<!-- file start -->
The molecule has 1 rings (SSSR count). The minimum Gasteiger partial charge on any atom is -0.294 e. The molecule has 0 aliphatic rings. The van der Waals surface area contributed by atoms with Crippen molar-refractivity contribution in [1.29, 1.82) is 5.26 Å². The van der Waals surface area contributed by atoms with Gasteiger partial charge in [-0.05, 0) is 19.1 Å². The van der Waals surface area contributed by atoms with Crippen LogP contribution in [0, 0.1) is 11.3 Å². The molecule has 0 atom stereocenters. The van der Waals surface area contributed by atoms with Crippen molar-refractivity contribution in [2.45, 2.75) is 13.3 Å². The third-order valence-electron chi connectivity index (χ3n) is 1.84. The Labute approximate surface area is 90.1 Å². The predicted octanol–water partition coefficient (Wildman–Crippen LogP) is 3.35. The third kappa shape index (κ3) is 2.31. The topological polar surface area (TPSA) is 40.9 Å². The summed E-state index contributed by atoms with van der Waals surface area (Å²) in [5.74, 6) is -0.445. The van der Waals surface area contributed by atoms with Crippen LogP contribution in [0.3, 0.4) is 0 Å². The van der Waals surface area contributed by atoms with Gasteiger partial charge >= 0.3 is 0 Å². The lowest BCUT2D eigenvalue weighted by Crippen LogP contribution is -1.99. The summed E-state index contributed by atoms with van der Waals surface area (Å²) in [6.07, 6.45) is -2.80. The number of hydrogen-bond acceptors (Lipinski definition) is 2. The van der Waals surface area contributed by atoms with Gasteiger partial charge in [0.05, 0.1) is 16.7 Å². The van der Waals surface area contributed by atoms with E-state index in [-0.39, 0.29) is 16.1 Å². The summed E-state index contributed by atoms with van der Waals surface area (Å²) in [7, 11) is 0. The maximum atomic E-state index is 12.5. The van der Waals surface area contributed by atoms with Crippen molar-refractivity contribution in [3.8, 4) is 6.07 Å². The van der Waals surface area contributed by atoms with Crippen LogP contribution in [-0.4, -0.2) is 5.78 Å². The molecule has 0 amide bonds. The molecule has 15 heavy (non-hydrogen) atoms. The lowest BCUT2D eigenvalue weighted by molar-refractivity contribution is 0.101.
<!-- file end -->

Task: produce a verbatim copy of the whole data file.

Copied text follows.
The molecule has 1 rings (SSSR count). The minimum Gasteiger partial charge on any atom is -0.294 e. The molecule has 0 aliphatic rings. The van der Waals surface area contributed by atoms with Crippen molar-refractivity contribution in [1.29, 1.82) is 5.26 Å². The van der Waals surface area contributed by atoms with Gasteiger partial charge in [-0.05, 0) is 19.1 Å². The van der Waals surface area contributed by atoms with Crippen LogP contribution in [0, 0.1) is 11.3 Å². The molecule has 0 atom stereocenters. The van der Waals surface area contributed by atoms with Crippen molar-refractivity contribution in [2.45, 2.75) is 13.3 Å². The third-order valence-electron chi connectivity index (χ3n) is 1.84. The Labute approximate surface area is 90.1 Å². The predicted octanol–water partition coefficient (Wildman–Crippen LogP) is 3.35. The third kappa shape index (κ3) is 2.31. The topological polar surface area (TPSA) is 40.9 Å². The summed E-state index contributed by atoms with van der Waals surface area (Å²) in [5.74, 6) is -0.445. The van der Waals surface area contributed by atoms with Crippen LogP contribution in [0.3, 0.4) is 0 Å². The van der Waals surface area contributed by atoms with Gasteiger partial charge >= 0.3 is 0 Å². The lowest BCUT2D eigenvalue weighted by Crippen LogP contribution is -1.99. The summed E-state index contributed by atoms with van der Waals surface area (Å²) in [6.07, 6.45) is -2.80. The number of hydrogen-bond acceptors (Lipinski definition) is 2. The van der Waals surface area contributed by atoms with Gasteiger partial charge in [0.05, 0.1) is 16.7 Å². The van der Waals surface area contributed by atoms with E-state index in [-0.39, 0.29) is 16.1 Å². The summed E-state index contributed by atoms with van der Waals surface area (Å²) in [7, 11) is 0. The maximum atomic E-state index is 12.5. The van der Waals surface area contributed by atoms with Crippen molar-refractivity contribution in [3.8, 4) is 6.07 Å². The van der Waals surface area contributed by atoms with Crippen LogP contribution in [-0.4, -0.2) is 5.78 Å². The molecule has 0 amide bonds. The molecule has 15 heavy (non-hydrogen) atoms. The lowest BCUT2D eigenvalue weighted by molar-refractivity contribution is 0.101.